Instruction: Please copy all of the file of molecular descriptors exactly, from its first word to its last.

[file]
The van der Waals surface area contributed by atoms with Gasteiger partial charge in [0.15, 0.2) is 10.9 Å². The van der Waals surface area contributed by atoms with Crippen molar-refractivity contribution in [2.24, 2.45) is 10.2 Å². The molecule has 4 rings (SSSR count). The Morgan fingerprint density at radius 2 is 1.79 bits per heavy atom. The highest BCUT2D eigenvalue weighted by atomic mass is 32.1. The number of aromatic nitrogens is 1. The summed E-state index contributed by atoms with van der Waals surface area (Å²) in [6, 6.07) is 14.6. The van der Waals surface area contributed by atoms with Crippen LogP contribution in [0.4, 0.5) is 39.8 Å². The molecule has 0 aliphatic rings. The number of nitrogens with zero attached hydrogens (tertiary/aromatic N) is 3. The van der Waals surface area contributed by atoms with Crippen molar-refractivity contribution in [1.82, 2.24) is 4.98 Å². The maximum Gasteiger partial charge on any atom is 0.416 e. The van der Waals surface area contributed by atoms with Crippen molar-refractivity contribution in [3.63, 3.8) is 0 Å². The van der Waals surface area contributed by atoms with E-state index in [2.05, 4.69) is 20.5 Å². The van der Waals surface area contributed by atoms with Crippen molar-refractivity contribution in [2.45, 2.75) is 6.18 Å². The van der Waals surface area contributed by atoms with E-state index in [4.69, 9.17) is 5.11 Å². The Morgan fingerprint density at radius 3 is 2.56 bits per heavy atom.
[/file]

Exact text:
The van der Waals surface area contributed by atoms with Gasteiger partial charge in [0.15, 0.2) is 10.9 Å². The van der Waals surface area contributed by atoms with Crippen molar-refractivity contribution in [2.24, 2.45) is 10.2 Å². The molecule has 4 rings (SSSR count). The Morgan fingerprint density at radius 2 is 1.79 bits per heavy atom. The highest BCUT2D eigenvalue weighted by atomic mass is 32.1. The number of aromatic nitrogens is 1. The summed E-state index contributed by atoms with van der Waals surface area (Å²) in [6, 6.07) is 14.6. The van der Waals surface area contributed by atoms with Crippen LogP contribution in [0.4, 0.5) is 39.8 Å². The molecule has 0 aliphatic rings. The number of nitrogens with zero attached hydrogens (tertiary/aromatic N) is 3. The van der Waals surface area contributed by atoms with Crippen molar-refractivity contribution in [1.82, 2.24) is 4.98 Å². The maximum Gasteiger partial charge on any atom is 0.416 e. The van der Waals surface area contributed by atoms with Crippen molar-refractivity contribution in [3.63, 3.8) is 0 Å². The van der Waals surface area contributed by atoms with E-state index in [2.05, 4.69) is 20.5 Å². The van der Waals surface area contributed by atoms with Crippen molar-refractivity contribution in [2.45, 2.75) is 6.18 Å². The van der Waals surface area contributed by atoms with E-state index in [4.69, 9.17) is 5.11 Å². The Morgan fingerprint density at radius 3 is 2.56 bits per heavy atom.